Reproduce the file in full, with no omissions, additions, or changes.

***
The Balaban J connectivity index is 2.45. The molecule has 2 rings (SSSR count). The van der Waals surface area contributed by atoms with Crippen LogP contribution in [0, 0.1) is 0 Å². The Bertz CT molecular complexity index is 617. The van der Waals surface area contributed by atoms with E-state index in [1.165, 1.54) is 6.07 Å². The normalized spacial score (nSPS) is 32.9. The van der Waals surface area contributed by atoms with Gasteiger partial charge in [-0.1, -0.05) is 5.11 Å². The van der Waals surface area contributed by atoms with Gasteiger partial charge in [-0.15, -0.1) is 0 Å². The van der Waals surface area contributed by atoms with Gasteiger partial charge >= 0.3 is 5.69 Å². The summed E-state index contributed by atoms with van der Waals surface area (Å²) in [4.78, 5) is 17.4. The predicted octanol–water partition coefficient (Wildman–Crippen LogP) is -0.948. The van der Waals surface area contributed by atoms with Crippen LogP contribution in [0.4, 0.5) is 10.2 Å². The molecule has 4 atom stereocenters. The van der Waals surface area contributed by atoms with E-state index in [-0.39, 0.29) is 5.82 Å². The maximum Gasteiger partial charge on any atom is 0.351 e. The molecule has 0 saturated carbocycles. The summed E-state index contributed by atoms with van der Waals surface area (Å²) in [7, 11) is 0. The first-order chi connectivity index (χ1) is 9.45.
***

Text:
The Balaban J connectivity index is 2.45. The molecule has 2 rings (SSSR count). The van der Waals surface area contributed by atoms with Crippen LogP contribution in [0, 0.1) is 0 Å². The Bertz CT molecular complexity index is 617. The van der Waals surface area contributed by atoms with E-state index in [1.165, 1.54) is 6.07 Å². The normalized spacial score (nSPS) is 32.9. The van der Waals surface area contributed by atoms with Gasteiger partial charge in [-0.1, -0.05) is 5.11 Å². The van der Waals surface area contributed by atoms with Gasteiger partial charge in [-0.15, -0.1) is 0 Å². The van der Waals surface area contributed by atoms with Gasteiger partial charge >= 0.3 is 5.69 Å². The summed E-state index contributed by atoms with van der Waals surface area (Å²) in [4.78, 5) is 17.4. The predicted octanol–water partition coefficient (Wildman–Crippen LogP) is -0.948. The van der Waals surface area contributed by atoms with Crippen LogP contribution in [0.4, 0.5) is 10.2 Å². The molecule has 4 atom stereocenters. The van der Waals surface area contributed by atoms with E-state index in [-0.39, 0.29) is 5.82 Å². The maximum Gasteiger partial charge on any atom is 0.351 e. The molecule has 0 saturated carbocycles. The summed E-state index contributed by atoms with van der Waals surface area (Å²) in [7, 11) is 0. The first-order chi connectivity index (χ1) is 9.45.